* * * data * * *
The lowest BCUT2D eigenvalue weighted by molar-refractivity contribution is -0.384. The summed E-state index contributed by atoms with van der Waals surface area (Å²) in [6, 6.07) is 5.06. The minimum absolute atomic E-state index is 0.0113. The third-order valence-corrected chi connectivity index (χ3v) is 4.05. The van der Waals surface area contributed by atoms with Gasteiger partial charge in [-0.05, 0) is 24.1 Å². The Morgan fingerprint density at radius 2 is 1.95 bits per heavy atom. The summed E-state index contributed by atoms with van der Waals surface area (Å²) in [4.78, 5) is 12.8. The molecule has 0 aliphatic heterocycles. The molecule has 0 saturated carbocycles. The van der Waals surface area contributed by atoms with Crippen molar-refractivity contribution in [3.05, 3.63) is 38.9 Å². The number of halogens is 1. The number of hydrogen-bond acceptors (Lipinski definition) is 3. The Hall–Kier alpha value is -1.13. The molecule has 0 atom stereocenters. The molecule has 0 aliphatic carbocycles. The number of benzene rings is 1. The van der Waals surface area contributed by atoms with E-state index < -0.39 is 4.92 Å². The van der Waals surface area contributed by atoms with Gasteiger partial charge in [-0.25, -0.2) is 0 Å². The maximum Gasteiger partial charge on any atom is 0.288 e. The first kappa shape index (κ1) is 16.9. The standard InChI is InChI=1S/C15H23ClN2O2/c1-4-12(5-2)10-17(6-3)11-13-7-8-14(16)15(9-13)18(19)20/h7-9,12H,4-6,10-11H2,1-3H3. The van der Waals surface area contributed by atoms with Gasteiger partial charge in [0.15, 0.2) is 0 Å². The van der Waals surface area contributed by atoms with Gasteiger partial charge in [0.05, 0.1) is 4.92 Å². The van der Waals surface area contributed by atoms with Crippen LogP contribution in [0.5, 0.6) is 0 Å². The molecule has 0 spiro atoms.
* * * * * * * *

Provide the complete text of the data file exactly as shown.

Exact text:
The lowest BCUT2D eigenvalue weighted by molar-refractivity contribution is -0.384. The summed E-state index contributed by atoms with van der Waals surface area (Å²) in [6, 6.07) is 5.06. The minimum absolute atomic E-state index is 0.0113. The third-order valence-corrected chi connectivity index (χ3v) is 4.05. The van der Waals surface area contributed by atoms with Gasteiger partial charge in [-0.05, 0) is 24.1 Å². The Morgan fingerprint density at radius 2 is 1.95 bits per heavy atom. The summed E-state index contributed by atoms with van der Waals surface area (Å²) in [4.78, 5) is 12.8. The molecule has 0 aliphatic heterocycles. The molecule has 0 saturated carbocycles. The van der Waals surface area contributed by atoms with Crippen molar-refractivity contribution in [3.05, 3.63) is 38.9 Å². The number of halogens is 1. The number of hydrogen-bond acceptors (Lipinski definition) is 3. The Hall–Kier alpha value is -1.13. The molecule has 0 atom stereocenters. The molecule has 0 aliphatic carbocycles. The number of benzene rings is 1. The van der Waals surface area contributed by atoms with E-state index < -0.39 is 4.92 Å². The van der Waals surface area contributed by atoms with Gasteiger partial charge in [-0.25, -0.2) is 0 Å². The maximum Gasteiger partial charge on any atom is 0.288 e. The first kappa shape index (κ1) is 16.9. The standard InChI is InChI=1S/C15H23ClN2O2/c1-4-12(5-2)10-17(6-3)11-13-7-8-14(16)15(9-13)18(19)20/h7-9,12H,4-6,10-11H2,1-3H3. The van der Waals surface area contributed by atoms with Gasteiger partial charge in [0.15, 0.2) is 0 Å². The van der Waals surface area contributed by atoms with Gasteiger partial charge in [0.05, 0.1) is 4.92 Å². The van der Waals surface area contributed by atoms with Crippen LogP contribution in [0.5, 0.6) is 0 Å². The molecule has 0 spiro atoms.